The Enigma of Kaspar Hauser (1974)
Directed by Werner Herzog
Produced by Werner Herzog
Written by Werner Herzog
Starring: Bruno S.
Country: Germany | Run Time: 109 min
By Colin Hart
The Enigma of Kaspar Hauser just might be German director Werner Herzog’s funniest film, but it is also his most human—perhaps the purest distillation of what Herzog tries to say with every picture.
Herzog likes to put his subjects in extreme situations, testing the limits of their humanity, with many of them descending into pure madness. By stripping his characters bare of complex emotions, Herzog uncovers what makes us human. The primal is all that is left, and Herzog’s extended nature sequences lyrically emphasize our place in the world. Kaspar Hauser itself opens with a hypnotic shot of a sea of tall grass swaying in the wind.
Kaspar Hauser—portrayed with striking realism by non-professional actor Bruno S.—spent the first 20 years of his life locked in a cellar before being released by a mysterious man clad in black. He is found in the town of Nuremberg in 1828. He is the perfect Herzog subject—completely out of touch with reality.
Kaspar has never seen another human, has no perception of fear, knows not how to speak or read or write—he is a human in name only; as true an outsider to our race as ever there was one. As Kaspar learns our customs, discovers dreams and music and philosophy, the film gives several humorous barbs at the human condition. Yet through Kaspar’s naiveté, the film gives us a rare gift—a better appreciation for life.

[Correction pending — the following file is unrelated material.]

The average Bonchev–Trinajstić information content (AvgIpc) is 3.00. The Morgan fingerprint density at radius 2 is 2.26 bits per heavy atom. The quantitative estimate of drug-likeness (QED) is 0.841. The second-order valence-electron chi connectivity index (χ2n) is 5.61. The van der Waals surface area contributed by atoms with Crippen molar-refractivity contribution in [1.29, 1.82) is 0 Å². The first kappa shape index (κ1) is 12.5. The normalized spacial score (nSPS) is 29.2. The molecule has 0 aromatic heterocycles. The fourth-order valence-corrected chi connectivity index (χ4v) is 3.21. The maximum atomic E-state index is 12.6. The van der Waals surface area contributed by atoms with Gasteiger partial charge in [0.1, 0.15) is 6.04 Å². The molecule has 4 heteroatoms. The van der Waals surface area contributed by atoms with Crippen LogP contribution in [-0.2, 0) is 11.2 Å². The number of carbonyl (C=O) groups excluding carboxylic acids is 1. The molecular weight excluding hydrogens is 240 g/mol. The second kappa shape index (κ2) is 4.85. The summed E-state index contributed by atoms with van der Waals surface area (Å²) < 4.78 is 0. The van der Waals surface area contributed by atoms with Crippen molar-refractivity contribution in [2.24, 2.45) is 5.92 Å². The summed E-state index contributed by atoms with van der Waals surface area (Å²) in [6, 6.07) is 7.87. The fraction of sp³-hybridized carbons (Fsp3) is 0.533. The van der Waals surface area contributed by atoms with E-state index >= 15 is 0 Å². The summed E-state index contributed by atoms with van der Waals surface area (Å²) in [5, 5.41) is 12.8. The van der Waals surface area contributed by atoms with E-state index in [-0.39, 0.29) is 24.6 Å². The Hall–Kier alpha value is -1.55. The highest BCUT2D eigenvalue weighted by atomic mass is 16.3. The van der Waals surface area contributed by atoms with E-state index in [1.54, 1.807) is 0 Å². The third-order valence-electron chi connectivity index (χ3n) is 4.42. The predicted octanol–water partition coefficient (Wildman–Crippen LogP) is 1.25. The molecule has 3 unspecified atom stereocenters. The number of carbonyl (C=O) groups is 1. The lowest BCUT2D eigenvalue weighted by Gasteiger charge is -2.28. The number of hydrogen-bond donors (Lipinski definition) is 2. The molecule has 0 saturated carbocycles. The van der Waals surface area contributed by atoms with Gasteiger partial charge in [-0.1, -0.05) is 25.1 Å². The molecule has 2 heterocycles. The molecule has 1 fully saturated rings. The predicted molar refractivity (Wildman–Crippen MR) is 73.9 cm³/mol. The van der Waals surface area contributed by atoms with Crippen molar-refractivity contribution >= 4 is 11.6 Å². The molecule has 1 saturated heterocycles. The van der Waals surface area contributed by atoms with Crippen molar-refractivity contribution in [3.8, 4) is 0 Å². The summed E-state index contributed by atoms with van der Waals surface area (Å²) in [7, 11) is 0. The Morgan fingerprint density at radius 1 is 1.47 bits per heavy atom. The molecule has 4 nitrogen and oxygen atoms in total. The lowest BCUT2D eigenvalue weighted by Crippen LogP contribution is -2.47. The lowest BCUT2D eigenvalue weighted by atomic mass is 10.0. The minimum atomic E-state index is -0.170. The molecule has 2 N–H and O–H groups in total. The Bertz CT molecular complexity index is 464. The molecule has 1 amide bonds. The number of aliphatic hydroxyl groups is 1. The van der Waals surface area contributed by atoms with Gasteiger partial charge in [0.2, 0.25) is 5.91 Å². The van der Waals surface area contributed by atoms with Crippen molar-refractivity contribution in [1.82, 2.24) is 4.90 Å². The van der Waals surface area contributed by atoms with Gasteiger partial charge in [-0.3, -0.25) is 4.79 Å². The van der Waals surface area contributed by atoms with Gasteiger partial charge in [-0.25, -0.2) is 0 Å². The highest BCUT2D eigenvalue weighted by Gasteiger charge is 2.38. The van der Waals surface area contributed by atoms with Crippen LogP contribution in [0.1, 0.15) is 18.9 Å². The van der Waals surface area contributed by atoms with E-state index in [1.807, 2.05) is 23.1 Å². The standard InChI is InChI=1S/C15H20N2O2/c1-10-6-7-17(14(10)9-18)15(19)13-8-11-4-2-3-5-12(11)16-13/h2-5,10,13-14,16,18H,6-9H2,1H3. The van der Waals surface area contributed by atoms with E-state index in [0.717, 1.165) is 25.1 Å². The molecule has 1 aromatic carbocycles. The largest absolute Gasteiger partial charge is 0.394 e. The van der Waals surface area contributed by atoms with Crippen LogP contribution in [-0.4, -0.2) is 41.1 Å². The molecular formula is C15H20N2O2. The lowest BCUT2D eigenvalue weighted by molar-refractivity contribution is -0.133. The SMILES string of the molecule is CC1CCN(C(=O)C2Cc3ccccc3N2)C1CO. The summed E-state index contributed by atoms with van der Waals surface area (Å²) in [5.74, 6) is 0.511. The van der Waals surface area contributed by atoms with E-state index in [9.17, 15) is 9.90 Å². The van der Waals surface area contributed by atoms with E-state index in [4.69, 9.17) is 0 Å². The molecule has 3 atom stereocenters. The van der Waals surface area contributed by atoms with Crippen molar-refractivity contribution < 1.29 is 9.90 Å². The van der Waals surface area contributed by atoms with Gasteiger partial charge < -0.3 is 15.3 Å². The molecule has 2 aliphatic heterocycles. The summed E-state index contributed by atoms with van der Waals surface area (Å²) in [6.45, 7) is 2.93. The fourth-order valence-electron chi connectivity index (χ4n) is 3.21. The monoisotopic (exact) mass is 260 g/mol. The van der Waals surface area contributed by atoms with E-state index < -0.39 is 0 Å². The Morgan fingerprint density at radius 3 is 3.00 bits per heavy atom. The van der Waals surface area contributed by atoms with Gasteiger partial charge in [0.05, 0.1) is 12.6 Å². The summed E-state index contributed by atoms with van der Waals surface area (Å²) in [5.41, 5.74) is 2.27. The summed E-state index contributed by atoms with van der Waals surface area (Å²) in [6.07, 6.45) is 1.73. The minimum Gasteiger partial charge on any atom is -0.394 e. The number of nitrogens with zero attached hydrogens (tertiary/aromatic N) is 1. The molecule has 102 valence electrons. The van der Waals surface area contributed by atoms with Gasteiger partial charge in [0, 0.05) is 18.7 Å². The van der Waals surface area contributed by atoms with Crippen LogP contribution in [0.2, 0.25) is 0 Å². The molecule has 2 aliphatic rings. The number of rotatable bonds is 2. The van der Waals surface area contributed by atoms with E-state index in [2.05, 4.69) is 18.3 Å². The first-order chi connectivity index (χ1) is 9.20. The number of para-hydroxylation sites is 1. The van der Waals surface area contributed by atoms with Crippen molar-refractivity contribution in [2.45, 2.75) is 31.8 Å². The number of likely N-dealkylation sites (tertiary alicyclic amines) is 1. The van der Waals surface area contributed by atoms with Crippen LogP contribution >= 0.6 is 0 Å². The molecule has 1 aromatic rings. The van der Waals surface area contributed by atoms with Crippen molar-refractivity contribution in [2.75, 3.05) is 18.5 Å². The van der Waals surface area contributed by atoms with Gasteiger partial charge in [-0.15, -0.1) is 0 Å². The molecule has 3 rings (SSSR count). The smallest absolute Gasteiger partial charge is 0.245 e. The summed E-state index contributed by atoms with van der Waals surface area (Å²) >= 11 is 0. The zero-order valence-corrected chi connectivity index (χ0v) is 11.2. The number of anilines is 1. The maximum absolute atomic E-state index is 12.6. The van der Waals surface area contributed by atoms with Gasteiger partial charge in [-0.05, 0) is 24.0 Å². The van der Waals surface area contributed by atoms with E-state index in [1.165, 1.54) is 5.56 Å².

If you like Herzog, then The Enigma of Kaspar Hauser is sure to be an unforgettable experience for you every time. If you’re new to the maverick, then the slow, naturalistic pacing and the cynical nonchalance may take some time getting used to.
But the deadpan humor should be enough to convince any naysayers. Kaspar’s unorthodox approach to logic and the way Bruno S. delivers his lines had me bursting out in laughter throughout much of the movie.
While it may be Herzog’s funniest film, that does not exclude it from being one of his deepest and most enigmatic. One sequence near the end, in which a dying Kaspar tells of a vision he had about nomadic Berber tribesmen in the Sahara, is worth pondering for days.
Herzog was surely the best international director during the 1970s, and his filmography from that decade competes with the likes of Scorsese and Coppola for top honors. His run of Aguirre, the Wrath of God (1972), Kaspar Hauser (1974), Heart of Glass (1976), Stroszek (1977) and Nosferatu the Vampyre (1979) is almost unparalleled.
Yet Herzog’s films are not time-stamped. They always seem to take place in a surreal, mystical dream-space, apart from reality. Everything about Kaspar Hauser, as the title suggests, is an enigma.
One of the Deutschmaster’s finest.